Is Souping a Good Diet?By Ella Vincent - 2 min read
Souping is the popular new way to lose weight, but does it really work?
It's the hot new diet trend, but does it help you lose weight?
Souping is the popular new way to lose weight, but does it work? More importantly, is eating soup all day good for your health?
Souping is regularly eating soup for every meal. Gwyneth Paltrow and Jennifer Aniston are just some of the celebrities who tout souping as a way to stay in shape. There are even companies that will deliver soup meals to homes every day. While many swear by souping, it's not for everybody. Here are the pros and cons of this new fad diet.
Benefits of Souping
"Soup can be a healthy and delicious way to create balance after a season of heavy meals or even a particularly indulgent weekend," said Robin Foroutan, a registered dietitian, to CNN. "It gives your digestive system a chance to reboot and de-bloat."
Soup can be a delicious meal that will make a person full faster, so they don't overeat. Unlike a juice cleanse which can be full of sugar, soups often have healthy vegetables that provide fiber and meats that add protein.
"Soups still contains the whole food, so fiber is still intact, but it's easier to digest because it's cooked," said Foroutan.
Soups come in a variety of flavors so that dieters won't get bored with the food as easily as with other diet foods.
"I love homemade miso soup with bok choy, napa cabbage, seaweed and shiitake mushrooms; kale and white bean soup with turmeric, bay leaves, thyme, garlic, onion, crushed tomato, celery, and carrots, which I sometimes top with organic spicy chicken sausage," said Foroutan.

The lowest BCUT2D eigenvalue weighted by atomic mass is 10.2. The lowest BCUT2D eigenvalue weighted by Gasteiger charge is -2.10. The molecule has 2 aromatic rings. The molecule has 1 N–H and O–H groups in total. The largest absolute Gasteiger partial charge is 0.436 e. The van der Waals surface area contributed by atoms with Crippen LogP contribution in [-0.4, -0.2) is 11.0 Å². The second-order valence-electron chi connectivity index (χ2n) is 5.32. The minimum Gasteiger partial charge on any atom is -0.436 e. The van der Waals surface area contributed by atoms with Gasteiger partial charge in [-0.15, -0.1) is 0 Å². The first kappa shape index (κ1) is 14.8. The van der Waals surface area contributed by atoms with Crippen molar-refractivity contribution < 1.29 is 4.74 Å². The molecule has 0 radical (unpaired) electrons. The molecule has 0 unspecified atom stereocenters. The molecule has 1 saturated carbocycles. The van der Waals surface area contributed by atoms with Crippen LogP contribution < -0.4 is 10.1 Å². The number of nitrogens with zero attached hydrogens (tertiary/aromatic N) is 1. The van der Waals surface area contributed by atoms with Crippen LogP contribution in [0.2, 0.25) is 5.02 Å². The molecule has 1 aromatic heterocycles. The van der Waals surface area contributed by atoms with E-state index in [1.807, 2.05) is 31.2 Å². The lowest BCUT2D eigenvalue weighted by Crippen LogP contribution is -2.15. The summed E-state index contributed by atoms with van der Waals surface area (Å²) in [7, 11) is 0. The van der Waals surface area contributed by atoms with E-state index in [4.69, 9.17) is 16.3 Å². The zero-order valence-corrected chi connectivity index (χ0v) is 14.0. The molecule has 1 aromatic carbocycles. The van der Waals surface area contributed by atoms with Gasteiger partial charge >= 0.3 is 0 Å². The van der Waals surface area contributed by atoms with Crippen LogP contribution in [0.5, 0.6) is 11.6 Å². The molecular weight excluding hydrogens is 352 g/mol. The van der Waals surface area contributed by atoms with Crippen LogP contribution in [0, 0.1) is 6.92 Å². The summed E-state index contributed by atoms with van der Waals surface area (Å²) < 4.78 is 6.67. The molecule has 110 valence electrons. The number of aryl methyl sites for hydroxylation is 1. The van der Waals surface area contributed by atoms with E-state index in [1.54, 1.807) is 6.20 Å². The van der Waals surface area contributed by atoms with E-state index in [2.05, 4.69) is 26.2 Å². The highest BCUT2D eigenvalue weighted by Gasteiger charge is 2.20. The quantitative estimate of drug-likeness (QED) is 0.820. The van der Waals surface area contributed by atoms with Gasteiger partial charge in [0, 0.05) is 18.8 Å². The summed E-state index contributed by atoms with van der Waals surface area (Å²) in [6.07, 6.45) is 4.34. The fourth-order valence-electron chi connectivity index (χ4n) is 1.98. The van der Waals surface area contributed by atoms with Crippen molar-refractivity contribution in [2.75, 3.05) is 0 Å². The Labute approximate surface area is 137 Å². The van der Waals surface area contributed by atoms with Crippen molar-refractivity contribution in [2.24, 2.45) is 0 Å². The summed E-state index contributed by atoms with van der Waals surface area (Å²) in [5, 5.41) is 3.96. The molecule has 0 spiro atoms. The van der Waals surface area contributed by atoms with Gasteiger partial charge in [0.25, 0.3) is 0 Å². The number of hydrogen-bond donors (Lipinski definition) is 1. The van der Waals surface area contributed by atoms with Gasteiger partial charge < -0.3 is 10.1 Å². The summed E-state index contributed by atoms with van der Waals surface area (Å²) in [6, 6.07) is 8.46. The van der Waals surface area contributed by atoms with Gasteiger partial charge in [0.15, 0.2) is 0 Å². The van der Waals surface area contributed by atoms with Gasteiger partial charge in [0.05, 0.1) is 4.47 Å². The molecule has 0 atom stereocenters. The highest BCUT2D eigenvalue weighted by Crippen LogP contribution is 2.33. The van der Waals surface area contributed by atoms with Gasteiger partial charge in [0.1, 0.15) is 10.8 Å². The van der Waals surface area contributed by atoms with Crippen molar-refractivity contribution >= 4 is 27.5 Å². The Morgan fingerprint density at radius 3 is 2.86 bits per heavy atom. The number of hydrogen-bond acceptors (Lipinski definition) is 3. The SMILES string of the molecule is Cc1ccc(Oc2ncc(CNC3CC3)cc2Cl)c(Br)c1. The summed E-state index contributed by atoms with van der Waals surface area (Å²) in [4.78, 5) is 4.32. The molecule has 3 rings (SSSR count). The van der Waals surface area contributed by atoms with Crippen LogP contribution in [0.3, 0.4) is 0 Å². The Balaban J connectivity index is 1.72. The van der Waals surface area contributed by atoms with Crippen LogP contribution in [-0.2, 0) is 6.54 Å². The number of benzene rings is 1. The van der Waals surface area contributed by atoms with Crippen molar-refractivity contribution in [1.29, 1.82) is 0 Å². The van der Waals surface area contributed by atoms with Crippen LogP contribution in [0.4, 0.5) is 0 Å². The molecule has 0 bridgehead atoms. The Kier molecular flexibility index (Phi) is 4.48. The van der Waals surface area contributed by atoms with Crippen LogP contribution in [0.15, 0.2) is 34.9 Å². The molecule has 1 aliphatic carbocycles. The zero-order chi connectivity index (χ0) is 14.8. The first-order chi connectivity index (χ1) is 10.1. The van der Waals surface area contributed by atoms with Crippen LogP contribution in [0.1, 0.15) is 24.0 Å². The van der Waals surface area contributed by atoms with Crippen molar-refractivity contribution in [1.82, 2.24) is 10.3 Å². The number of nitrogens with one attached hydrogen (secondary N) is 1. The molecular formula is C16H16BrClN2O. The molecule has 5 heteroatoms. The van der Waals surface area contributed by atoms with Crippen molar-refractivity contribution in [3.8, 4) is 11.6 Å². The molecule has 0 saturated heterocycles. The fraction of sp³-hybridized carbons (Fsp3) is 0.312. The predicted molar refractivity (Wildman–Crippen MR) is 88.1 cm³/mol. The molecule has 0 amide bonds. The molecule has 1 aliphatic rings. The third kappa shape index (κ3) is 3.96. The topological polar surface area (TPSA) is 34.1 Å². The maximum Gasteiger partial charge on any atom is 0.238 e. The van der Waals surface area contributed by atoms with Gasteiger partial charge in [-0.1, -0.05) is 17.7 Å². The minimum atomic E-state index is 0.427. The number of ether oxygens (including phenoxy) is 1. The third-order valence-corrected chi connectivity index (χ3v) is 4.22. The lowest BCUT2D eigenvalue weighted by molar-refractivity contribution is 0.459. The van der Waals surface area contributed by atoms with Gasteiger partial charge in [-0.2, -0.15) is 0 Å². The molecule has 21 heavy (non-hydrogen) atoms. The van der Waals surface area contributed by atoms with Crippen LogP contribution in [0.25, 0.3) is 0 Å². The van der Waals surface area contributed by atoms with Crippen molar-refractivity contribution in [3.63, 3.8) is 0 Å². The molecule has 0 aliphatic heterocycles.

"My veggie 'detox' soup with kale, daikon radish, celery, bok choy, broccoli and turmeric; and even a simple broth with whichever vegetables are in my fridge simmered in organic bone broth. The options are endless," added Foroutan.
Downsides of Souping
While souping is a favorite with many users, not everyone who tried souping loved the diet. OneElite Daily writer, Niki McGloster, tried souping for a few days, but wasn't thrilled. She liked most of the soups, but her breakfast had an aftertaste of beans and onions that was hard to take. The other soups she ate were healthy, but not as filling or energy-producing as she thought. McGloster was easily bored by the all-soup diet, tempted by those eating solid food around her, and grew "hangry" throughout the day.
There are also extra "rules" to souping that may hinder the diet. Soup delivery companies tell users not to drink alcohol while souping and to eat soup every two hours to avoid hunger. Users may not want to put up with those precautions before they soup.
As with any diet, consult a doctor before starting and exercise caution when starting to soup. Souping may be best as a one-day cleanse or just adding soup to a diet once a day can be beneficial to maintaining health. Whether users try souping for a day or longer, they should make sure they are making healthy choices that are best for their bodies.